“We’re not just hauling cargo, we’re supporting people and economies.”

The new facility will enhance Saudia Cargo’s handling capabilities for hazardous material, pharmaceuticals, frozen materials and different goods. The increase in cargo operational capacity will lead to leapfrog transformations in the company’s sectors.

The refrigerated warehouse was opened in conjunction with the launch of FlyPharma, a product designed specifically to meet the growing demand for the pharmaceutical and life sciences sector. The center ships and stores pharmaceuticals using the most advanced technologies along with sophisticated active temperature control containers, which require advanced passive solution technology, especially for products needing transportation between +2oC to + 8oC or +15oC to + 25oC.

The King Khalid International Airport Riyadh’s new facility is also under talks, and the current 23,600sqm will be fully refurbished in phases with special focus on e-commerce handling.

Hariri says: “We are in line with our customers and so we focus on transporting what matters for them— for instance pharmaceuticals, including high value cosmetic products and vaccines/medicines for the African region, perishables such as fruits and vegetables, milk and other dairy products, fresh, frozen or processed seafood, fish and meat, heavy machineries and various types of equipment, garment products and of course, e-commerce. We also transport human organs as part of our CSR program to help sustain life for those who need it.

“And of course, these products use Saudia Cargo’s state-of-the-art modern freighter aircrafts like B-747-8 and the B-777.”

Hariri believes that technology is a necessary and wise investment for the future.

“With technology, there’s more transparency, speed, and efficiency. It not only involves investing on high-tech infrastructures or equipment, but also ensures training people with up-to-date knowledge and skills in using the technology to enhance our services to our customers. Holistically, we are digitalising the transformation to enhance our customer experience.”

Hariri stresses on the fact that practically all companies engaged in the industry, including the supply chain, are trying to remain ahead in digital world.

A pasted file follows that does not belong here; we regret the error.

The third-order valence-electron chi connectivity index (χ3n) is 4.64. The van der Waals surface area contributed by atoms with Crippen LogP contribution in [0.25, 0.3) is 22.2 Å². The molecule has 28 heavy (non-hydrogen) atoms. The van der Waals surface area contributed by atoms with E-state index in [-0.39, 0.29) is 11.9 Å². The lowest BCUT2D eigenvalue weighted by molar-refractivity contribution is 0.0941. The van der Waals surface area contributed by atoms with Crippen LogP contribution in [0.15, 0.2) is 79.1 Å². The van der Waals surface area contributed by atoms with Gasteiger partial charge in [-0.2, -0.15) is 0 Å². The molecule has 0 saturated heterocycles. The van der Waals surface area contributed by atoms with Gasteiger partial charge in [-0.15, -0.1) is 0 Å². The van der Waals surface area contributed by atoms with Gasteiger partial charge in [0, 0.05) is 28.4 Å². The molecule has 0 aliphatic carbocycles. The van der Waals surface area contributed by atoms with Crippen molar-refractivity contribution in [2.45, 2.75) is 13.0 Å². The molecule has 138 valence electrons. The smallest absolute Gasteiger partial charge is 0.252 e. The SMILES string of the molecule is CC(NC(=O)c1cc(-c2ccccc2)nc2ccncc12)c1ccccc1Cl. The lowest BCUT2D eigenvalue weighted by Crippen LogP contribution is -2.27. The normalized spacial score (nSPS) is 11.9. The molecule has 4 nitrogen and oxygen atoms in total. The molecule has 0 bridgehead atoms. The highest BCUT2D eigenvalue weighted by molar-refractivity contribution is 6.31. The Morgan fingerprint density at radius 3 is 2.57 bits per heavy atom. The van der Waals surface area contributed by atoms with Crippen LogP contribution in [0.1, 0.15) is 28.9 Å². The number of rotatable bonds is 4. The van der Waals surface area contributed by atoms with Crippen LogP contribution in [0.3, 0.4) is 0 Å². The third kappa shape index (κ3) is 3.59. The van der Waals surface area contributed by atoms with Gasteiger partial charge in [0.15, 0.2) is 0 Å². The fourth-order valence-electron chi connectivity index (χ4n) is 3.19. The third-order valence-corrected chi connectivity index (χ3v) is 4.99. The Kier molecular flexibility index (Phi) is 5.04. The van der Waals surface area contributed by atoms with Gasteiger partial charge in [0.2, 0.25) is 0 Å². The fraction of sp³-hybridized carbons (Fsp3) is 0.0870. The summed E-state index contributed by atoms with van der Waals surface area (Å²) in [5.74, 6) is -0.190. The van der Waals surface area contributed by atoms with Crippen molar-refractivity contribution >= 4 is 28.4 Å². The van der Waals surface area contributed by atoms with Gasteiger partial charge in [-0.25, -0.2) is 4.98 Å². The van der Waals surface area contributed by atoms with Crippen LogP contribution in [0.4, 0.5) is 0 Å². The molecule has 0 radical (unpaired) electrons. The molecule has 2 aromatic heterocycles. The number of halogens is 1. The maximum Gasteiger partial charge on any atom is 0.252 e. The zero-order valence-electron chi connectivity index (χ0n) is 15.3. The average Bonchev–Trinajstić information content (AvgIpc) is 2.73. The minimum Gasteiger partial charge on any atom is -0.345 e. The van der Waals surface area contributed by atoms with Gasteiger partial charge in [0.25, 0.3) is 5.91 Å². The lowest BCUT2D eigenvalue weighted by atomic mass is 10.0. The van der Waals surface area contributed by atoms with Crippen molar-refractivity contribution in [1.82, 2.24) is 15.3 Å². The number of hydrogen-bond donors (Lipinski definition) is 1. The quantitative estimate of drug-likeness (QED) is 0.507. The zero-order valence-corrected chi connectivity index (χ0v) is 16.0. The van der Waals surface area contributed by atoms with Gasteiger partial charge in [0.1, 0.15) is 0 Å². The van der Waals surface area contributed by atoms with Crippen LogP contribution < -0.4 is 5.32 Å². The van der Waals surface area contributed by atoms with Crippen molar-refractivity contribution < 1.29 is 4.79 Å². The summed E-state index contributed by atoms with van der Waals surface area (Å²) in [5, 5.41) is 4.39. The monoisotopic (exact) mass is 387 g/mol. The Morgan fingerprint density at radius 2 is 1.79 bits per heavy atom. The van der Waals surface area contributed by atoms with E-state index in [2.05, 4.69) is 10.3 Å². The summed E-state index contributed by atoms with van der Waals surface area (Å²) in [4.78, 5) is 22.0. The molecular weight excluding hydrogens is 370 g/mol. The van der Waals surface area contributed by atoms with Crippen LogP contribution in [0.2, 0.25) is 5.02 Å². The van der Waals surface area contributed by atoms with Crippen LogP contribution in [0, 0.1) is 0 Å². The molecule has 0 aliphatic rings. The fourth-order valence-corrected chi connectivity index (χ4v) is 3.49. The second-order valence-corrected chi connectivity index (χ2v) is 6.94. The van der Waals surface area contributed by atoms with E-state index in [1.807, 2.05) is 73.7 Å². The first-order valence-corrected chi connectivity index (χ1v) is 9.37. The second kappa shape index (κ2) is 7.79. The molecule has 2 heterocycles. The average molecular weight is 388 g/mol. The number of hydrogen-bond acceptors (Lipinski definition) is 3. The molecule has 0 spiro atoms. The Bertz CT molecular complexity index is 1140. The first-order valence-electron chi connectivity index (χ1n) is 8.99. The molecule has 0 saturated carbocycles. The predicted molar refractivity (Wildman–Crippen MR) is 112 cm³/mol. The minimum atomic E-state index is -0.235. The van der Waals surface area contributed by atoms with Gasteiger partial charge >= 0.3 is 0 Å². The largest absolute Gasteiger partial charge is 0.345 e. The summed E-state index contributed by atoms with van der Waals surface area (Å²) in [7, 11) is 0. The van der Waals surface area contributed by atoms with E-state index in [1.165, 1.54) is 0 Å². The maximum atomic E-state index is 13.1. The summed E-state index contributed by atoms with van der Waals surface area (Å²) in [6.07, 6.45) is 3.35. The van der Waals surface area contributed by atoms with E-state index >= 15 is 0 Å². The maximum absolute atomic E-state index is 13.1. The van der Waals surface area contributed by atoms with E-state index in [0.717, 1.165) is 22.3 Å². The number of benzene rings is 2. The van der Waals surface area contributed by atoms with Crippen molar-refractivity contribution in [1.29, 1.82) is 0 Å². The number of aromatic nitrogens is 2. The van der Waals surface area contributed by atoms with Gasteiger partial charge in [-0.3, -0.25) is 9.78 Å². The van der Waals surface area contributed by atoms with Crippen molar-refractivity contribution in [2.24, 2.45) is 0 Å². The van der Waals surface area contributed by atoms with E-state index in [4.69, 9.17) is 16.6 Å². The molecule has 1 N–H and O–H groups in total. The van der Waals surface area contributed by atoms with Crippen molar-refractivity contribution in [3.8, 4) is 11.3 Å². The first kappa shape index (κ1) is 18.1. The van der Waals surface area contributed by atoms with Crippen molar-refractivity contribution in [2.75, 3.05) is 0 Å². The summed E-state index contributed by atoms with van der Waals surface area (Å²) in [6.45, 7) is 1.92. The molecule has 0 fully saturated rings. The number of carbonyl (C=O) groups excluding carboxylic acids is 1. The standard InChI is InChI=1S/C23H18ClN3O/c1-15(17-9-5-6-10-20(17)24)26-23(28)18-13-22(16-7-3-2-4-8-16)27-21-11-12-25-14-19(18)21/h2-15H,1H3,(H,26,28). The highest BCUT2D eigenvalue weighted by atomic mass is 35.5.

“The simplest way is perhaps having a company website, their digital footprint so to speak.  Some are doing it on a small scale, others on a larger scale, including having features that enable customers to track their shipment on real time.

“The world has become smaller and is now heavily dependent on technology. Whether we like it or not, the digital age is going to catch up on the air freight industry. It is said that the fourth industrial revolution, better known as Industry 4.0, is already here. The earlier we embrace technological advancements, the better.”

Last month, Hariri was selected as a member of the Cargo Committee of the International Air Transport Association (IATA). The committee advises the Board of Governors, the director general and other relevant IATA bodies on all air cargo industry issues including cargo security and safety; cargo technology and automation; cargo handling; cargo distribution; cargo-related regulatory developments, cargo trade facilitation and agent and carrier relations.

“I am honoured to have been chosen to join this esteemed body that represents entities in aviation and air freight industries,” remarks Hariri. “We’re from the Middle East and we have unique geopolitical, socio-economic and environmental challenges. We hope to be the voice of the region for other carriers and players in the industry.”

Hariri amicably welcomes competition and believes that it only pushes them to do better and explore innovations where possible. He understands that ultimately, the consumers or end-users benefit the most in a healthy competition.

Saudia Cargo has been in this business for so long you could say ‘we’ve been there, done that’. We hope to impart our knowledge and experience in this very competitive industry and with that we hope our goodwill efforts to help elevate industry standards would be recognised and appreciated.”

Read other stories from our August 2018 issue here.